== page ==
Then, an insight that had been with me, finally dawned.   For me,   I had to let go of all the doctrine of the  past, and look at the knowledge and wisdom available to me N-O-W.   A simple thing.  Isn’t it usually, when it comes down to it?  Maybe lay that concept of forgiveness aside, and go with me here.  Could you do it like this:  Know a thing, a person, a concept for what it is PERIOD.   See the truth, and accept it  as it is.

If a person has injured you in some way: physically, emotionally, financially, whatever way in which you feel injured – see the person for who they are.  Are they, in most of your dealings with them:  kind, considerate, compassionate, thoughtful, and it was just their turn, in that moment,  to be the jerk?   Remember, we all are up for ‘jerk day’, we have them.   If so, let it go.  Each time the thought arises in your mind, you have the power not to entertain it, not to ruminate – up to you.  The less you entertain it, the weaker it becomes – soon, you won’t recall it easily anymore.  If, however, injury is the character of the person, on a rather consistent basis  –  well, there you have it.  There’s your answer.  You can examine the issue, decide whether speaking to them would be of benefit;  or, accept that they are telling and showing you who they are.  What do you want to do about that?  You don’t have to get even, hate, gossip about, avenge yourself – no, you don’t have to do a thing.  You can decide where to put your attention; where to give your time, love and effort.  Simple as that.  What is, is.

There are painful experiences in the world.  We add the suffering.  It’s a choice.

Thanks for stopping by.  Lilie


Welcome.   And, thank you for visiting. is the blog site for Southwest MT Pain Mgt, Inc., a nonprofit business dedicated to teaching chronic pain/illness management through the use of meditation.

Along the way, I learned many other uses for meditation.   The primary reason I began a meditation practice was that it helped me detach emotionally from my pain, and physical problems.   I became my own ‘mindful observer’.  It wasn’t about denying emotions, but it was about seeing that emotion is a messenger.   We can decide how we want to process the message.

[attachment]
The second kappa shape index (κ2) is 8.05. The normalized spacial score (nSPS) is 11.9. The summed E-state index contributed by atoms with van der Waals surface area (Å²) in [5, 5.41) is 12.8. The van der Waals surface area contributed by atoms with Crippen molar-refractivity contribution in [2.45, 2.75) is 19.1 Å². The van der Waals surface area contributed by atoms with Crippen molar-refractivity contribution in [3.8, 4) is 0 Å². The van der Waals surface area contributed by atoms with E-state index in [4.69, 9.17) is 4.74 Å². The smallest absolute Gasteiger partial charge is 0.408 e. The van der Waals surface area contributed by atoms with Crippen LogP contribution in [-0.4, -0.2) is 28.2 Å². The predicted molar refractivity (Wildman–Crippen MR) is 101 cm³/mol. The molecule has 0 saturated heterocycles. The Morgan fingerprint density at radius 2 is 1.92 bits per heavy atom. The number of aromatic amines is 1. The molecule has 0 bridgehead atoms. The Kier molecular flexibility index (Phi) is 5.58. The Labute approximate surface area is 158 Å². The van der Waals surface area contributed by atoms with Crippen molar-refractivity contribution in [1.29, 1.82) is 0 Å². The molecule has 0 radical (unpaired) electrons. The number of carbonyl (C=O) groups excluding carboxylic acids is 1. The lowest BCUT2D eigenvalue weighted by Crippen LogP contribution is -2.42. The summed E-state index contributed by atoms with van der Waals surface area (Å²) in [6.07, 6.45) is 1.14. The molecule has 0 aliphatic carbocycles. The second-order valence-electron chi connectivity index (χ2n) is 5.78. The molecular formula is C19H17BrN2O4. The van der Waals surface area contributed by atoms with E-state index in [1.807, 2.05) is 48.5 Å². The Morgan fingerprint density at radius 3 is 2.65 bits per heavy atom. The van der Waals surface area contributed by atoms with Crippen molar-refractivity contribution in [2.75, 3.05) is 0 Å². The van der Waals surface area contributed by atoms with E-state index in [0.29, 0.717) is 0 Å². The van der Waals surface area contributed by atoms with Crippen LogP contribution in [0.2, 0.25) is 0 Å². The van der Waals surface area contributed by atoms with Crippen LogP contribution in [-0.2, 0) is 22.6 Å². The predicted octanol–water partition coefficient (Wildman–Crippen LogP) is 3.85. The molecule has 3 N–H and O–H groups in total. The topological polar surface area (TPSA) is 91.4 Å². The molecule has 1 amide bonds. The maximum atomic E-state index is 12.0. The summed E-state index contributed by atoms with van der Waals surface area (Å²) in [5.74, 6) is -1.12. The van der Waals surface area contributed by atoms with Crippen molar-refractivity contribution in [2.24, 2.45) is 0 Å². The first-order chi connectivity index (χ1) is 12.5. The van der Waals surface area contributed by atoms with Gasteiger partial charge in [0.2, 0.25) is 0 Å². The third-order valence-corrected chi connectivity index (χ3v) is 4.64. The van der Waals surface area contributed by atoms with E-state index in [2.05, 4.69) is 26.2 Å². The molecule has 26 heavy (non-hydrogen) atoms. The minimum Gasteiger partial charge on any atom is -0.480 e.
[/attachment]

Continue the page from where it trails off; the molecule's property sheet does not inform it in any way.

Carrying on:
I also found, in working with others, that meditation is calming, gives you that space inside yourself to access reason rather than reactivity.  It has been used, with proven success, in prisons.  It is beneficial  for anger management and bullying issues.  For people who struggle with emotional control, it’s a safe, excellent place to start.  Easy and cost-effective, too.

Why a nonprofit?  Because the teaching is not covered, currently, by insurance.  I have a feeling it will be, when insurance companies realize how cost-effective teaching coping skills is.  And, it keeps some people who would be interested in having some assistance with coping skills from slipping through the cracks because they don’t have the money.  Also, personally, because I would like to teach in schools and other public forums the benefits of realizing Y-O-U are in control of your thinking, and how you put that in action.  The younger we learn this, the better.

So, in this space you will find articles related to issues of everyday living, particularly for those who deal with chronic pain/illness.  I am one of those.  I have had postherpetic neuralgia of the S1 nerve root (down my legs, especially left) for about the last 16 years.   At the time my story began, there was little information out there about the effects of shingles, and few healthcare providers who were able to help me.  I did my own research, studying and review.  Found my own diagnosis, which was then confirmed by physicians.  And, after reviewing the western medical protocol offered to me, I put together my own treatment plan.  I try to share that here.

I hope something posted here will be helpful to you, maybe make you think and might even be a place to say ‘hey yeah, that’s me, too’.  Thanks for stopping by.  Lilie Allen